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Supporting collaboration and dialogue with technology

Read about the key principles of effective collaboration and the ways in which technology can support and enable these.
© Chartered College of Teaching
Collaborating with others can help pupils to develop, challenge and elaborate on their ideas, building understanding. However, collaborative learning, or group work, can also be highly ineffective if done badly, and often achieves worse outcomes than allowing pupils to work individually. So what are the conditions for effective collaboration and how can technology help us to create them?

What is your goal?

First of all, it’s useful to consider the reason for encouraging collaboration at the point in pupils’ learning you’re choosing to implement it. What do you want it to achieve? How will it further pupils’ learning? Does it help you to assess learning, perhaps? Might students learn more working individually or does collaboration mean that pupils can support one another’s thinking and practice? Never do group work ‘for the sake of it’.

Creating conditions for learning

Structured group work has yielded strong results in trials when both of the following are in place:

  • Group goals – the aim of the task is clear and the activity is purposeful
  • Individual accountability – each student has a clear role in contributing to the overall team success, so there are no ‘passengers’.

The Ringelmann effect tells us of the tendency for individual members of a group to become increasingly less productive as the size of their group increases. Pairs and threes could be a good aim for group size.

Maximising cognitive resources during group work

The key aim of effective group work is to develop a collective working memory. When pupils share their knowledge and resources with each other they can build and utilise a collective working memory that has a greater capacity than each individual’s. We can enable this to happen by carefully managing cognitive load during group work:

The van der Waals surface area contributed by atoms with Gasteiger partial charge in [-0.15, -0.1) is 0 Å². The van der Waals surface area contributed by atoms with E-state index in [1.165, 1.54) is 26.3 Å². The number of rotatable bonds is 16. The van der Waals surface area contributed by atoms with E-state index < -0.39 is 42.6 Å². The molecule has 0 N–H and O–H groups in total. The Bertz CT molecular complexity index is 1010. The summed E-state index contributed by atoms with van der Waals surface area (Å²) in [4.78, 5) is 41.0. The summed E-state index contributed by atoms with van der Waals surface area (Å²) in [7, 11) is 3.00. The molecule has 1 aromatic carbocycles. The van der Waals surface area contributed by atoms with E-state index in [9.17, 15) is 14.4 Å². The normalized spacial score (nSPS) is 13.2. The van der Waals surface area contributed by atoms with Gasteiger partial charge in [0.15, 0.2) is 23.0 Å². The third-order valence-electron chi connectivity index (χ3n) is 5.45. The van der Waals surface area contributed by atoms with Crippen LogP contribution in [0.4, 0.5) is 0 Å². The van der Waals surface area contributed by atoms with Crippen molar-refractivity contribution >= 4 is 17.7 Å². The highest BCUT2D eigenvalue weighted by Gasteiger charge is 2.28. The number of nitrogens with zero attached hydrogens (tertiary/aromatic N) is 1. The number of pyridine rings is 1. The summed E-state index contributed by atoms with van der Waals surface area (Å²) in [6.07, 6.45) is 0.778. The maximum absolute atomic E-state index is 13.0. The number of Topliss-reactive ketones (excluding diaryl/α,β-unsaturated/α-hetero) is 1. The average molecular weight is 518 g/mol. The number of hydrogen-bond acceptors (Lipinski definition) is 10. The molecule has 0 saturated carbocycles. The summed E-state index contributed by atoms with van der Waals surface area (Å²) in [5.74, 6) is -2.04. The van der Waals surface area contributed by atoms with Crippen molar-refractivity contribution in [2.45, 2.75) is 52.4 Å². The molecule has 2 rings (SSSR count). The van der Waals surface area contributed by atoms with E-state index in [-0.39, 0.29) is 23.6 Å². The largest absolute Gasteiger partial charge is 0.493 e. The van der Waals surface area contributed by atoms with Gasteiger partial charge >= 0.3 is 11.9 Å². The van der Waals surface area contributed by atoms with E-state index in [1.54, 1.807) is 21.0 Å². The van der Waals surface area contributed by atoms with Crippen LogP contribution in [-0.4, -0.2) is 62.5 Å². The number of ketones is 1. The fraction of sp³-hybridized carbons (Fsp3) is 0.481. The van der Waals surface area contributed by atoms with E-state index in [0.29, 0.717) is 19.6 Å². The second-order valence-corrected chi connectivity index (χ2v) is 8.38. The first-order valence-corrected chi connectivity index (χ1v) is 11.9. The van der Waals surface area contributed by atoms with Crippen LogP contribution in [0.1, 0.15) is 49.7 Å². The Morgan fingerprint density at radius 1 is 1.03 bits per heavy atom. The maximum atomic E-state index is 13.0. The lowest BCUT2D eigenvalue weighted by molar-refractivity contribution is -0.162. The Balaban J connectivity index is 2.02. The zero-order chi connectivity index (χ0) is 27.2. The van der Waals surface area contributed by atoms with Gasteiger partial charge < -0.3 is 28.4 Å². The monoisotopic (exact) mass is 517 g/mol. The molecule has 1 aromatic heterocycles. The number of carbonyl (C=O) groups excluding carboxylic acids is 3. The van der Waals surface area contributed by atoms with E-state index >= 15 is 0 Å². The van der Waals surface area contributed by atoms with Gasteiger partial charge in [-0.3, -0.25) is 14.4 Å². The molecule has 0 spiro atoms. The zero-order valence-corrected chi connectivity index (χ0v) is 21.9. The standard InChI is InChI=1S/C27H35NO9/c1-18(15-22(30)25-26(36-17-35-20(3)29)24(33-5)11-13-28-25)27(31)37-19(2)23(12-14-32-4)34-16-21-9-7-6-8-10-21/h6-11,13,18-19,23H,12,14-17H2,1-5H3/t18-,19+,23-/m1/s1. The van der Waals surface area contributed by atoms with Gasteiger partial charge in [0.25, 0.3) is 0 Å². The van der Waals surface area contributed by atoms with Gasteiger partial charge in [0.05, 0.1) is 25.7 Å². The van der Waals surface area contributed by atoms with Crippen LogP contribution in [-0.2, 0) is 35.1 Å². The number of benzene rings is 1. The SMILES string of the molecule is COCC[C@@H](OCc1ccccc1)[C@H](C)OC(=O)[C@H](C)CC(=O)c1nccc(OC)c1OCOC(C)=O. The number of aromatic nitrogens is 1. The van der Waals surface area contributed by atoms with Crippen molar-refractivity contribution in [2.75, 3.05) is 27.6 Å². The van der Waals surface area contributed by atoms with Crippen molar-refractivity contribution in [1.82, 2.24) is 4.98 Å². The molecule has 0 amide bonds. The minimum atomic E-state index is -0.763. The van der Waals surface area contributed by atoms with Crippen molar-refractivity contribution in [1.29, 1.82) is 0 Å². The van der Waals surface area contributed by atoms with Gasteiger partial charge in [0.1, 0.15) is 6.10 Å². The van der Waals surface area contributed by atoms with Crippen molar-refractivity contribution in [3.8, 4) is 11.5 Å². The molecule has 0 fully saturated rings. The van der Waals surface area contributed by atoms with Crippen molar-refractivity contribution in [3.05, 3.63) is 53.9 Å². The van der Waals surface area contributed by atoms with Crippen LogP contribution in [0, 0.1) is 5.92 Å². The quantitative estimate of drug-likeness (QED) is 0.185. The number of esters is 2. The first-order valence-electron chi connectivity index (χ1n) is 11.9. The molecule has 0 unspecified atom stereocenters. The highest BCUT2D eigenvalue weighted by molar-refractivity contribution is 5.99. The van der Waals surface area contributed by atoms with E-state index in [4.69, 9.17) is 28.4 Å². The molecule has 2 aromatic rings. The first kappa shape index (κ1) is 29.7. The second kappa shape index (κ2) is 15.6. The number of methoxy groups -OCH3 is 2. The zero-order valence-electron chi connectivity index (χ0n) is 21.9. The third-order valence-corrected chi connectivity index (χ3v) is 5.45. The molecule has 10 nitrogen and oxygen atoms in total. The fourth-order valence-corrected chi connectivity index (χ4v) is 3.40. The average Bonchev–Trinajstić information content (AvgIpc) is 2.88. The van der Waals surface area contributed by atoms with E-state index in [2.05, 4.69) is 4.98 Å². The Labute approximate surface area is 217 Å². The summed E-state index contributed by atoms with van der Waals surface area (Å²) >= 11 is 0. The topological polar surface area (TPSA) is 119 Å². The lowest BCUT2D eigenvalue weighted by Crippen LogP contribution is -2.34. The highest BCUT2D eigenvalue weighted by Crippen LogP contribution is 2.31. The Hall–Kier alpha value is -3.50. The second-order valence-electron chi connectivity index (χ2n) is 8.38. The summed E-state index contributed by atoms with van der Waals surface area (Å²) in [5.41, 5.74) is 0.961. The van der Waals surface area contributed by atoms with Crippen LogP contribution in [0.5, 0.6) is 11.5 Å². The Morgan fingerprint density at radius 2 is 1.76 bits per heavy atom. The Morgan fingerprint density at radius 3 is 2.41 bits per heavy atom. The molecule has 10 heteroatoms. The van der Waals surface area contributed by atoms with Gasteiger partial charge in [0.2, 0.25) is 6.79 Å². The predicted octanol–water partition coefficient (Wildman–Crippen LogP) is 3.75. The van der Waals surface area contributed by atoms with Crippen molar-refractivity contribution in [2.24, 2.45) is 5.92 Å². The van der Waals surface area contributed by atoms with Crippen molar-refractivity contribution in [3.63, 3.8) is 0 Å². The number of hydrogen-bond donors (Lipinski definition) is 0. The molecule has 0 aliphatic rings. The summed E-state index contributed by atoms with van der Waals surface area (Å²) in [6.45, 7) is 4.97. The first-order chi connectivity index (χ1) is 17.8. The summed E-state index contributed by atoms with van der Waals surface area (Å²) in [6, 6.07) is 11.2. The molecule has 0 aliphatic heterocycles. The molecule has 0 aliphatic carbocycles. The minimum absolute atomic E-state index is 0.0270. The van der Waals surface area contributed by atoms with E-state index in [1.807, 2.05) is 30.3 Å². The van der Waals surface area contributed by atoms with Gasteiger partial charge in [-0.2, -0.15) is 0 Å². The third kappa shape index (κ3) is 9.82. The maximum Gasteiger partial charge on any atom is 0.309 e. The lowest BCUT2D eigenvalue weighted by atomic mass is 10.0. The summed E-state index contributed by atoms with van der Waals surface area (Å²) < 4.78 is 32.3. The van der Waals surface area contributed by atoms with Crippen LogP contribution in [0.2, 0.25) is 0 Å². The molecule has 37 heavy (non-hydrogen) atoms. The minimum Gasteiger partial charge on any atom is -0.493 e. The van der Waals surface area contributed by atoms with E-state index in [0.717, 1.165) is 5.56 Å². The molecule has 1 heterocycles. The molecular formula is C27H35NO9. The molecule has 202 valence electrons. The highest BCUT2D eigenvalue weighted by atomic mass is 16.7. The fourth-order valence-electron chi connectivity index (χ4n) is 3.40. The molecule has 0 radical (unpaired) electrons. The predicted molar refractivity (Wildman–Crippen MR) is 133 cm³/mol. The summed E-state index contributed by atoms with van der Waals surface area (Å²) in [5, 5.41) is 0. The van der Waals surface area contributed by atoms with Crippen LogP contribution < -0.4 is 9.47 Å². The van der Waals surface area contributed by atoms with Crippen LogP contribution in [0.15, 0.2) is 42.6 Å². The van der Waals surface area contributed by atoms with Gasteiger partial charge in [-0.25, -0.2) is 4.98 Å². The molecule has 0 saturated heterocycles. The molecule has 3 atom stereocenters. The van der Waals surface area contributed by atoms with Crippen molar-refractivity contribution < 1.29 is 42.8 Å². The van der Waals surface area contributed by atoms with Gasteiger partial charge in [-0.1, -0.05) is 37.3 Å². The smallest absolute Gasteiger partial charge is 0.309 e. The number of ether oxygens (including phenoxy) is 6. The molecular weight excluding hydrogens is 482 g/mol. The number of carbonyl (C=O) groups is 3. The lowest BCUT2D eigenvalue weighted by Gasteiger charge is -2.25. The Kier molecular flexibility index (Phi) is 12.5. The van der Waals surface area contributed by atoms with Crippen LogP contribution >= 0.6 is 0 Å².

• Minimise the extraneous cognitive load that comes with the actual act of collaborating in a group by ensuring groups have experience working together or are provided with clear guidance on how to collaborate

  • Increase the intrinsic cognitive load (complexity) of the task so that pupils are are required to share knowledge and resources with each other

This guide to online group work and collaboration from Cathy Lewin for the Chartered College of Teaching might be of interest for anyone looking to learn more.

The role of technology

Technology can enable collaboration and group work at a distance, for example through the use of collaborative tools such as Google Docs or Microsoft OneNote for project work. An advantage of this kind of tool is that it is easy to track individual contributions and monitor progress towards goals, helping to reduce the risk of uneven contribution from team members.

It can also be used to support the use of dialogue in the classroom – dialogic approaches to teaching, where students and teachers share and evaluate ideas, construct ideas collectively, reason, provide justifications and elaborations, and use evidence to support arguments, have been shown by the Education Endowment Foundation to support pupil learning. Technology can be particularly useful in helping to ensure all pupils can and are contributing, and in giving pupils who are sometimes quieter a voice. For example, ‘backchannel’, microblogging or collaboration tools like [Talkwall] (https://talkwall.uio.no/#/) or Padlet can be used live in lessons to allow all pupils to contribute their thoughts. This Impact article on using technology to support dialogic teaching might be of interest if you want to try this.

Once you have read this article and made any notes to record key learning points, click the ‘Mark as complete’ button below and then select ‘Technologies to support pupils with SEND’ to continue your learning.
© Chartered College of Teaching
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Using Technology in Evidence-Based Teaching and Learning

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